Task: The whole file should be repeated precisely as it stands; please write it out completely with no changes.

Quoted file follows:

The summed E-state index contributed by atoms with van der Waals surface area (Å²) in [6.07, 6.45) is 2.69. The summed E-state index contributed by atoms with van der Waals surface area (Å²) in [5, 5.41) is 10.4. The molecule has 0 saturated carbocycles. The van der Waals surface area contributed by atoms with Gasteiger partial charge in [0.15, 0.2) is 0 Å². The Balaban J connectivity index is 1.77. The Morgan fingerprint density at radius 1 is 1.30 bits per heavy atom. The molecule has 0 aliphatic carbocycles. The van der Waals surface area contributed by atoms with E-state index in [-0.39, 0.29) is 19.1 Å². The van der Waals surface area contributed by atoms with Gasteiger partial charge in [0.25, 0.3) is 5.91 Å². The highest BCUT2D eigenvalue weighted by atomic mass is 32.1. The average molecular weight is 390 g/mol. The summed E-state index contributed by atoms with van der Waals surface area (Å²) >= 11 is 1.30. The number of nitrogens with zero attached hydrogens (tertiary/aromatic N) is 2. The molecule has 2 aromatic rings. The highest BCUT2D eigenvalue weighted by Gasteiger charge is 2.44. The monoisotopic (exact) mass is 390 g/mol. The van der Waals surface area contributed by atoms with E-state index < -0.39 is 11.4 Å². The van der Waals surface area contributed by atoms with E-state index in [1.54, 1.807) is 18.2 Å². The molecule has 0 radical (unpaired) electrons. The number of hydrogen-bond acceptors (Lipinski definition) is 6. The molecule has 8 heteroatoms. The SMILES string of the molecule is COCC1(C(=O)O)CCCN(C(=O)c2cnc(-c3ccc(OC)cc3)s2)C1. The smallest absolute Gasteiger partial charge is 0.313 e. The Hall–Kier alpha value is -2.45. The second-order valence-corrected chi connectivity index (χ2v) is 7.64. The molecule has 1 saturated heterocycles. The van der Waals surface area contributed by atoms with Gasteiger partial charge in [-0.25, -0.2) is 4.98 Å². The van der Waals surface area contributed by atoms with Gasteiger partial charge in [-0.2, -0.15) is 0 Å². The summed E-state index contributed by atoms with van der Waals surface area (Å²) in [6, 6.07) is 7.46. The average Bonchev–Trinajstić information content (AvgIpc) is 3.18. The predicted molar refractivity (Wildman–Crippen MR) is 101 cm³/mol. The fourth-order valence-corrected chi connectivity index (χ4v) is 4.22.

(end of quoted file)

The summed E-state index contributed by atoms with van der Waals surface area (Å²) in [6.07, 6.45) is 2.69. The summed E-state index contributed by atoms with van der Waals surface area (Å²) in [5, 5.41) is 10.4. The molecule has 0 saturated carbocycles. The van der Waals surface area contributed by atoms with Gasteiger partial charge in [0.15, 0.2) is 0 Å². The Balaban J connectivity index is 1.77. The Morgan fingerprint density at radius 1 is 1.30 bits per heavy atom. The molecule has 0 aliphatic carbocycles. The van der Waals surface area contributed by atoms with E-state index in [-0.39, 0.29) is 19.1 Å². The van der Waals surface area contributed by atoms with Gasteiger partial charge in [0.25, 0.3) is 5.91 Å². The highest BCUT2D eigenvalue weighted by atomic mass is 32.1. The average molecular weight is 390 g/mol. The summed E-state index contributed by atoms with van der Waals surface area (Å²) >= 11 is 1.30. The number of nitrogens with zero attached hydrogens (tertiary/aromatic N) is 2. The molecule has 2 aromatic rings. The highest BCUT2D eigenvalue weighted by Gasteiger charge is 2.44. The monoisotopic (exact) mass is 390 g/mol. The van der Waals surface area contributed by atoms with E-state index < -0.39 is 11.4 Å². The van der Waals surface area contributed by atoms with E-state index in [1.54, 1.807) is 18.2 Å². The molecule has 0 radical (unpaired) electrons. The number of hydrogen-bond acceptors (Lipinski definition) is 6. The molecule has 8 heteroatoms. The SMILES string of the molecule is COCC1(C(=O)O)CCCN(C(=O)c2cnc(-c3ccc(OC)cc3)s2)C1. The smallest absolute Gasteiger partial charge is 0.313 e. The Hall–Kier alpha value is -2.45. The second-order valence-corrected chi connectivity index (χ2v) is 7.64. The molecule has 1 saturated heterocycles. The van der Waals surface area contributed by atoms with Gasteiger partial charge in [-0.25, -0.2) is 4.98 Å². The van der Waals surface area contributed by atoms with Gasteiger partial charge in [-0.2, -0.15) is 0 Å². The summed E-state index contributed by atoms with van der Waals surface area (Å²) in [6, 6.07) is 7.46. The average Bonchev–Trinajstić information content (AvgIpc) is 3.18. The predicted molar refractivity (Wildman–Crippen MR) is 101 cm³/mol. The fourth-order valence-corrected chi connectivity index (χ4v) is 4.22.